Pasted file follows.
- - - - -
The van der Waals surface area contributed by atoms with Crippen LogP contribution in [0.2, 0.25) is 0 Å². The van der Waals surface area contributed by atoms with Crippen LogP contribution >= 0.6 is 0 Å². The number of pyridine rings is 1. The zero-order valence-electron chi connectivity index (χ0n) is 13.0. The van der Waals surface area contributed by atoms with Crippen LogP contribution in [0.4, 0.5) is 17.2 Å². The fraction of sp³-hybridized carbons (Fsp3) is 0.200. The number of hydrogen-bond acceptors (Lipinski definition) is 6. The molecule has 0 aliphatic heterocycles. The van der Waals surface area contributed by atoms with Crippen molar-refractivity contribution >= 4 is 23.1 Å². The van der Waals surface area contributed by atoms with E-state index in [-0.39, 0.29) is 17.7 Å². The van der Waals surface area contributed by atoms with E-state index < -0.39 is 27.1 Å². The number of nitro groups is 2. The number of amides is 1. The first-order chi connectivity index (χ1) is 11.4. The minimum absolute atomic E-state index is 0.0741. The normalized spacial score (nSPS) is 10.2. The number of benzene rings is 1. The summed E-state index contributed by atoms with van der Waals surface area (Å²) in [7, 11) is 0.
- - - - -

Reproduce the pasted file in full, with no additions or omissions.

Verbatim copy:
The van der Waals surface area contributed by atoms with Crippen LogP contribution in [0.2, 0.25) is 0 Å². The van der Waals surface area contributed by atoms with Crippen LogP contribution >= 0.6 is 0 Å². The number of pyridine rings is 1. The zero-order valence-electron chi connectivity index (χ0n) is 13.0. The van der Waals surface area contributed by atoms with Crippen LogP contribution in [0.4, 0.5) is 17.2 Å². The fraction of sp³-hybridized carbons (Fsp3) is 0.200. The number of hydrogen-bond acceptors (Lipinski definition) is 6. The molecule has 0 aliphatic heterocycles. The van der Waals surface area contributed by atoms with Crippen molar-refractivity contribution >= 4 is 23.1 Å². The van der Waals surface area contributed by atoms with E-state index in [-0.39, 0.29) is 17.7 Å². The van der Waals surface area contributed by atoms with E-state index < -0.39 is 27.1 Å². The number of nitro groups is 2. The number of amides is 1. The first-order chi connectivity index (χ1) is 11.4. The minimum absolute atomic E-state index is 0.0741. The normalized spacial score (nSPS) is 10.2. The number of benzene rings is 1. The summed E-state index contributed by atoms with van der Waals surface area (Å²) in [7, 11) is 0.